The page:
So my decision? Be a dandy.

I’ve always been a dandy at heart, but now I know better how to go about it and that yes, it fits my gender perfectly. I can be very feminine in clothing and yet retain the masculine status, a person skating in between, and that’s perfect.

There are other things I’m still trying to work out, primarily how I’m going to go about my name change and telling my mum I’m more son than daughter. But at least I know how to present myself a bit more correctly now and hopefully live up to who I am on the inside.

Beyond the Knowing

When picking pronouns, a gender fluid can run into the problem of having to make up their mind on what to do with friends and what to do with strangers. Friends are those people close enough to you that you talk to them regularly and probably deserve to know your identity the most once you’re comfortable with it. Being as that an explanation is more worthwhile to give to a friend than some passing stranger, you can choose to do more with pronouns with friends, such as pronoun hopping.

But what of strangers and those who don’t accept pronoun switching? Well, a wide assortment of pronouns are available for those who won’t be switching pronouns as you switch gender.

What is a person to do?

As discussed, we live in a binary world and most people expect us to be male or female. Which means, though your friends may respect and follow your pronoun changes, a stranger won’t sit and listen to what the bracelet on your wrist means or that the next time they see you you may be a different gender. They want a quick answer to the boy or girl question based off of assumptions and what others tell them subtly, in the clues of miss and mister. So, unfortunately, you have to choose a binary pronoun for everyone else in the world to call you by. What’s even more unfortunate is that it is easier to stick to your given pronouns when you have no plans for surgery, as that is how people see you, despite the misgendering. Deciding to switch pronouns means having to look like that gender or no one will take you seriously.

So what am I doing?

With everyone else in the world I am a she, a miss, the little girl.

And how do I feel about this?

Honestly, I hate being related to feminine stuff. I may not look like it, but I’ve always felt masculine, even my zodiac sign tells me I’m masculine. So when people refer to me as the little girl, I get kind of irritated because that’s not really me. Sure, there is a part of me that is very feminine, but that is a strong femininity and not to be taken as me being some helpless creature, especially when I feel masculine. So, no, there is a large part of me that despised being called she because it’s not me. I feel like others are referring to me as someone else entirely, and someone I don’t really like to boot.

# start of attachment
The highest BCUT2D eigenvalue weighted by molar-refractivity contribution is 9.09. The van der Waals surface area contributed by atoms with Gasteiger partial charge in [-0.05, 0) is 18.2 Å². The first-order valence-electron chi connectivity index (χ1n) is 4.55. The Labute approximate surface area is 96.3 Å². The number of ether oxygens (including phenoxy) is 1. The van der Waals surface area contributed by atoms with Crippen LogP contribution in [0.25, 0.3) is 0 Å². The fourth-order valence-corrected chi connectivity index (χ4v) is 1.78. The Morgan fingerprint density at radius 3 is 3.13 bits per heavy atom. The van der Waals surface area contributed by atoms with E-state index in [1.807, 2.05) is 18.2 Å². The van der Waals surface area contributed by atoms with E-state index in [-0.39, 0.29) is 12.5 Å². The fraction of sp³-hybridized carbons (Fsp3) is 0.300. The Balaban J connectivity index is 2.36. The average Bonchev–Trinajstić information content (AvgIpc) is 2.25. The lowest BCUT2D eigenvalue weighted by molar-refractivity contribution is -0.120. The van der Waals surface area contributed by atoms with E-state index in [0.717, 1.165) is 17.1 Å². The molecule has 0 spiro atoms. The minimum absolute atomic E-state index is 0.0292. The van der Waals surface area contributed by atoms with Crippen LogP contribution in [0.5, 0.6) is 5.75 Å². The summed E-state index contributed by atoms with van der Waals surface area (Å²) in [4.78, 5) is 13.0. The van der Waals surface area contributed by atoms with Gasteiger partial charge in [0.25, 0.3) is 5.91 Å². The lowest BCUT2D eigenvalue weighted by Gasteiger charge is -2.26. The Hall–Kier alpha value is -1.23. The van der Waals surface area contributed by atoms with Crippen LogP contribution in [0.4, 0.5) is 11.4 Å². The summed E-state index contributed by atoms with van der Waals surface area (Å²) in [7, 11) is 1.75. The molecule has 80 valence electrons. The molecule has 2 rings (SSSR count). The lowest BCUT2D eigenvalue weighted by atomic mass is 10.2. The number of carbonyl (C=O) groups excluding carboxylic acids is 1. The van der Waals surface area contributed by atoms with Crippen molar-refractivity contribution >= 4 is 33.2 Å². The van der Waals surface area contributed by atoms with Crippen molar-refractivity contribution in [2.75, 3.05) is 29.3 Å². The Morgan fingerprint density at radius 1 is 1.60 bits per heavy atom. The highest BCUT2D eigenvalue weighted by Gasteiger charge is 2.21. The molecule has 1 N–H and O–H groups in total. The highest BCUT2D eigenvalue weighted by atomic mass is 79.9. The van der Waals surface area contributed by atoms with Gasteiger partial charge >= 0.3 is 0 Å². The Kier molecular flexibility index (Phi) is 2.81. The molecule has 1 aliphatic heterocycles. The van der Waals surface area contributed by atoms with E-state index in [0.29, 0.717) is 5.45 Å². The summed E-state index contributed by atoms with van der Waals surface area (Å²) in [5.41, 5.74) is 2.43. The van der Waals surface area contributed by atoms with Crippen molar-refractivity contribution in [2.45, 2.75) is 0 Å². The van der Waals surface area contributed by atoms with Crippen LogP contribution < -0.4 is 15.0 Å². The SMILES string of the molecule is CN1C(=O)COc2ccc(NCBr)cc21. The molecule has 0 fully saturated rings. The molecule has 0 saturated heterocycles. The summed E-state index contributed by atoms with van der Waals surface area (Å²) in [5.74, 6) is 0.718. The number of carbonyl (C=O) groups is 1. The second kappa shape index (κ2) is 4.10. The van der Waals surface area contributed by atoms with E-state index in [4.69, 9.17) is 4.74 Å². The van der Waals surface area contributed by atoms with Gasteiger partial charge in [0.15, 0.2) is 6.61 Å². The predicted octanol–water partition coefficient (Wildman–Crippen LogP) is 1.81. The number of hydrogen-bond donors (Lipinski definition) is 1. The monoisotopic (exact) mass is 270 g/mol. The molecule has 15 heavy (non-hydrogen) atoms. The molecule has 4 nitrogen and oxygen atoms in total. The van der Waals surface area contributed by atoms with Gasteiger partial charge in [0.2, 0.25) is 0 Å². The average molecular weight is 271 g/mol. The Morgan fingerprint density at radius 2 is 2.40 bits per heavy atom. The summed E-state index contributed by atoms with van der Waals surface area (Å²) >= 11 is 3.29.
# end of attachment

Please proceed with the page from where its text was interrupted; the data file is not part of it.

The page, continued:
But what am I going to do?

I’m undecided. Right now, while I am writing this post, my mind is not made up in a rather important decision. In all honesty, I hate being called a she, it misgenders me almost entirely, but at the same time I’m scared to move on to being called a ‘he’, mostly because I’m afraid people will either think I’m transsexual or not trans* enough to switch my pronouns. Switching to ‘he’ enlists a tale of being seen as a guy and having to fill that side of the gender spectrum when I might not want to.

What it comes down to is what I feel comfortable as most of the time, masculine or feminine. Obviously, you might have noticed I’m pressing for the masculine side. To switch to the masculine side would probably make me feel a lot better over all, even if I do continue to switch genders, simply because I want little to do with femininity. If I could start my life over as any gender I wanted, I would choose to be a boy nine times out of 10, just because that’s how I feel. But I was born a girl and I can either switch my pronouns to masculinity, a switch that will affect how others see me tremendously, or I’ll bear on being known as something I’m usually not in silence, which doesn’t do.

The conclusion? I feel more like a guy and it would help me in the long run to start having others see me as such, even if I don’t mean to have surgery in the future. In other words, switch my pronouns.

The conflict? It’s not that simple when you factor in other people. Switching pronouns makes me concerned that people won’t accept me and that I might not be viewed as trans* enough to do that because I don’t plan on surgery more than a top-surgery, which is still in debate for me. Then there’s the anxiety of having to say, no, stop, I want to be known as a he.

I’m still deciding. My being says that I should just go and switch to ‘he’ and be done with it, but my common sense tells me there’s much more to be done to have others take me seriously in my pronoun switch because it entails so much more.

What’s my advice for others?

Following the binary way of life, I think an important question to ask yourself before deciding on a pronoun is what gender would I want to be if I could be born again? With some thinking, this question helped me answer who I really felt I was inside. I’m a feminine guy and that’s that. The question makes you think of what binary pronoun you’d rather go by even if you don’t fall on the binary.